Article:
Figure 2-3.Horizontally and vertically polarized electromagnetic waves.
The distance from wave crest to wave crest (or
trough to trough) along an electromagnetic waves
direction of travel is called wavelength. Each
measurement equals one complete wave, or wave
cycle, and is typically expressed in centimeters. Each
wavelength can also be described in terms of degrees,
with one wavelength equal to 360° (fig. 2-4). This
concept will become very important later, when we
discuss Doppler radar.
As radar energy is emitted into the atmosphere, it
encounters particles of dust, dirt, and salts, in addition
to water vapor and precipitation. Collectively, these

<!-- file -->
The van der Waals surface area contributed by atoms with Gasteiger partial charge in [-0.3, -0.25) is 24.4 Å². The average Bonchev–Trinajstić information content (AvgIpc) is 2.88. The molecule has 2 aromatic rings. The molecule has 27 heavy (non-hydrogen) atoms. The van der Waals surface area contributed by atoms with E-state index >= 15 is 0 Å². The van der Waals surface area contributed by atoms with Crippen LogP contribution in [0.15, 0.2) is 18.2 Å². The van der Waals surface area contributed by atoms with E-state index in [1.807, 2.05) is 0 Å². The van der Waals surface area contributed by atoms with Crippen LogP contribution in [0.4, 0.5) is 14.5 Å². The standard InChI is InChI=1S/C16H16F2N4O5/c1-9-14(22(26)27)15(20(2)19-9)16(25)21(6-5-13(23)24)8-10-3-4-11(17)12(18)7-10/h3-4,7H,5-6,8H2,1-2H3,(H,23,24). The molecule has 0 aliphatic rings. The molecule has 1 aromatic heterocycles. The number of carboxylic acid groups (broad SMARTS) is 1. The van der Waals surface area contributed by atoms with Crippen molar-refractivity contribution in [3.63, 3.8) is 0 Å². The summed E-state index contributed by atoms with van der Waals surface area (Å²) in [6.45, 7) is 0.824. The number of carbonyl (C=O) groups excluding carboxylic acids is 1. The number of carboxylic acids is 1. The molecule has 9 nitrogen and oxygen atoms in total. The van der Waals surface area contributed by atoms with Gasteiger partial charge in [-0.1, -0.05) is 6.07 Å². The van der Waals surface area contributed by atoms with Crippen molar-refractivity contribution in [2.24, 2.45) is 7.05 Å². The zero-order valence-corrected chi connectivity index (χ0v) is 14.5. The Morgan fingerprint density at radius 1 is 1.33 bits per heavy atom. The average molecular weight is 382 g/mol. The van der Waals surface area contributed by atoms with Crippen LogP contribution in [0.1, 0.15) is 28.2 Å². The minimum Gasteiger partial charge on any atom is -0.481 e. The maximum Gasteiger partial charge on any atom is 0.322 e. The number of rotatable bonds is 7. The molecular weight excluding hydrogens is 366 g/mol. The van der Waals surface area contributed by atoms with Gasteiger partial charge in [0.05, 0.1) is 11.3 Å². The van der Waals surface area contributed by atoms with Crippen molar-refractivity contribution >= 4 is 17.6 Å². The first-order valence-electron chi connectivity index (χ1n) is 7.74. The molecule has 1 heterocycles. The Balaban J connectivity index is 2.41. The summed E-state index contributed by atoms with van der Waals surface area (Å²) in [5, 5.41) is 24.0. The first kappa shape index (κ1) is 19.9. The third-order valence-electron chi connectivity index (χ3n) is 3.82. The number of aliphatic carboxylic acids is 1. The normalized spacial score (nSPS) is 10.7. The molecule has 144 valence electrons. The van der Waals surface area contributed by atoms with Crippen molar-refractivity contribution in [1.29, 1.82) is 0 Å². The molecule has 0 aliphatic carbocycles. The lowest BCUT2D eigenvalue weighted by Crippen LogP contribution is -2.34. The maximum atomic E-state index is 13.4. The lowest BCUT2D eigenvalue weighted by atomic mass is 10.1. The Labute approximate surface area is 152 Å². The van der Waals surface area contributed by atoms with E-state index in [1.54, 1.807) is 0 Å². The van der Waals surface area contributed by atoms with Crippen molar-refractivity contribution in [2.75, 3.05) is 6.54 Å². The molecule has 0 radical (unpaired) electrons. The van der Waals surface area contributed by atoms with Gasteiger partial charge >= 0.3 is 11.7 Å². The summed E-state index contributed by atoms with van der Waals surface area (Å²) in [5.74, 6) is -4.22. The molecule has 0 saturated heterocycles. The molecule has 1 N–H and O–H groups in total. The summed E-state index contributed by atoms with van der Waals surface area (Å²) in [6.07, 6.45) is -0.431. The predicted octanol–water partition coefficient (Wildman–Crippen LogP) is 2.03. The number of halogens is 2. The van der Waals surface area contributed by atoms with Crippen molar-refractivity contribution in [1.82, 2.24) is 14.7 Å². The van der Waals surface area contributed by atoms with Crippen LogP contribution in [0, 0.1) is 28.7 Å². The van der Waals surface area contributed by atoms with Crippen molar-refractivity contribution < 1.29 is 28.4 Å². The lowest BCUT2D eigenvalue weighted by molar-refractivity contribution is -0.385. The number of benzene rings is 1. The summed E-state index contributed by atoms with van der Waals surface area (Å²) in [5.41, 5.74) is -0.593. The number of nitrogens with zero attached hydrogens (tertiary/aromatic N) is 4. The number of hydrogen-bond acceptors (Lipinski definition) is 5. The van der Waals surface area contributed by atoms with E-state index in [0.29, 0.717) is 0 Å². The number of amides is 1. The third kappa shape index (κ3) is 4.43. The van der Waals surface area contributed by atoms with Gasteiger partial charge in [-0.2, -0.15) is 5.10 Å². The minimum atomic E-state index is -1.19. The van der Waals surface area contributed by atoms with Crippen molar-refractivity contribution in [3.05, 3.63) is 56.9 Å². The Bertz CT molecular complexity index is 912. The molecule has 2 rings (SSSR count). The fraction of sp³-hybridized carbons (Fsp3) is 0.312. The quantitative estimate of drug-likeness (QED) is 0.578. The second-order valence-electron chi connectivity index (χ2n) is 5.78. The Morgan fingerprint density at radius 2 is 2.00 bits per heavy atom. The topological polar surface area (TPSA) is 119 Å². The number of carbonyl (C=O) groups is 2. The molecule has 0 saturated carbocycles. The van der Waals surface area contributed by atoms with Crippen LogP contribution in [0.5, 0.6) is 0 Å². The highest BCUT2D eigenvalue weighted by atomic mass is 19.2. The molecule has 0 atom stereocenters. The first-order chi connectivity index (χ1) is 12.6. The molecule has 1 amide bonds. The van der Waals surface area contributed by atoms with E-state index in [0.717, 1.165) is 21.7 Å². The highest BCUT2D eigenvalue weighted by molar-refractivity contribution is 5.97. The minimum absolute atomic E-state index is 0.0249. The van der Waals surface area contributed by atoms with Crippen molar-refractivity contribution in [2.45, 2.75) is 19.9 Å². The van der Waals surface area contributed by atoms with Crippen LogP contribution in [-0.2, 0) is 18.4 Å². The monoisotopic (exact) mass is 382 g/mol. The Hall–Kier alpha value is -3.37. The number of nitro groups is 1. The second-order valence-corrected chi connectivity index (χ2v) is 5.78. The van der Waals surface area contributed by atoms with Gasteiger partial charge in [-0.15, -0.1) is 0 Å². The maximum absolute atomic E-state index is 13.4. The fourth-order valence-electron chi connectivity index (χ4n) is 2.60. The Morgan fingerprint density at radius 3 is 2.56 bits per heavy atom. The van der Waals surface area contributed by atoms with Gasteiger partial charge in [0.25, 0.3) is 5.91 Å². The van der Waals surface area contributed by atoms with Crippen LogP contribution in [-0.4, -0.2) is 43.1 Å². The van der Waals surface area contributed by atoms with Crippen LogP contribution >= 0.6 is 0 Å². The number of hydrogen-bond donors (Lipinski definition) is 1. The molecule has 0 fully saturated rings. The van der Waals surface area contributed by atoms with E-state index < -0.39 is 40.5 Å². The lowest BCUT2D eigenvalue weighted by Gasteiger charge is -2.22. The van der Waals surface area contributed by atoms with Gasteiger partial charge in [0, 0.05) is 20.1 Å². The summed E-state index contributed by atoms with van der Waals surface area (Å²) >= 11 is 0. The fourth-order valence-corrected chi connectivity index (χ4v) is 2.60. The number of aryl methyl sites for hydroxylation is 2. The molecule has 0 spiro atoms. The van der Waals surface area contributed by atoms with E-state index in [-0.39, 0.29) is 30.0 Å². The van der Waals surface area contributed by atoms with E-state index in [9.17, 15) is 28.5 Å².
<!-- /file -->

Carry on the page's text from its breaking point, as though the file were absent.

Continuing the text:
are known as scatterers, and they have an important
effect on radar effectiveness. Wavelength plays a
critical role in a weather radars ability to see scatterers,
that is, water droplets. Shorter wavelengths provide
more detail and allow detection of small droplets,
while longer wavelengths are best for larger targets,
such as precipitation from rain showers and
thunderstorms. It is important that a radar wavelength
Figure 2-4.Wavelength of an electromagnetic wave.